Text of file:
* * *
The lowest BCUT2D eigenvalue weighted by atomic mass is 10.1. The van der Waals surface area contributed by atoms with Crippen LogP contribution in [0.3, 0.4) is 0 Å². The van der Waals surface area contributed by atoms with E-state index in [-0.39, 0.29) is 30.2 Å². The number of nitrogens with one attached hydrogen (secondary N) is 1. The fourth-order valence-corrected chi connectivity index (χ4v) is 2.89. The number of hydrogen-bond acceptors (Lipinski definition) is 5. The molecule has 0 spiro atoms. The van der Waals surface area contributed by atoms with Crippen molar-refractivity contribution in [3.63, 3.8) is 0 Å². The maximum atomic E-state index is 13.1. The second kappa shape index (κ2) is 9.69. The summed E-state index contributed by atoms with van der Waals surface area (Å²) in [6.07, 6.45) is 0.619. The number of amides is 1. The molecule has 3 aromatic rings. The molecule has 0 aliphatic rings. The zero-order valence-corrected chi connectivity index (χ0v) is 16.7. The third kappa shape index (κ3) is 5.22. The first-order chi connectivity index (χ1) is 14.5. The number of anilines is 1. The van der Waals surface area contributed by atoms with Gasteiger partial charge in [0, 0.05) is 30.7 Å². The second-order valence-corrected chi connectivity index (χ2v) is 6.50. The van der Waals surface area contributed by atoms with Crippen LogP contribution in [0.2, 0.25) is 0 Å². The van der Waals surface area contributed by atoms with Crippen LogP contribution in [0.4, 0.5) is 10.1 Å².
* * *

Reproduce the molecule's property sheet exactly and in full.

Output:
The lowest BCUT2D eigenvalue weighted by atomic mass is 10.1. The van der Waals surface area contributed by atoms with Crippen LogP contribution in [0.3, 0.4) is 0 Å². The van der Waals surface area contributed by atoms with E-state index in [-0.39, 0.29) is 30.2 Å². The number of nitrogens with one attached hydrogen (secondary N) is 1. The fourth-order valence-corrected chi connectivity index (χ4v) is 2.89. The number of hydrogen-bond acceptors (Lipinski definition) is 5. The molecule has 0 spiro atoms. The van der Waals surface area contributed by atoms with Crippen molar-refractivity contribution in [3.63, 3.8) is 0 Å². The maximum atomic E-state index is 13.1. The second kappa shape index (κ2) is 9.69. The summed E-state index contributed by atoms with van der Waals surface area (Å²) in [6.07, 6.45) is 0.619. The number of amides is 1. The molecule has 3 aromatic rings. The molecule has 0 aliphatic rings. The zero-order valence-corrected chi connectivity index (χ0v) is 16.7. The third kappa shape index (κ3) is 5.22. The first-order chi connectivity index (χ1) is 14.5. The number of anilines is 1. The van der Waals surface area contributed by atoms with Gasteiger partial charge in [0, 0.05) is 30.7 Å². The second-order valence-corrected chi connectivity index (χ2v) is 6.50. The van der Waals surface area contributed by atoms with Crippen LogP contribution in [0.2, 0.25) is 0 Å². The van der Waals surface area contributed by atoms with Crippen LogP contribution in [0.4, 0.5) is 10.1 Å².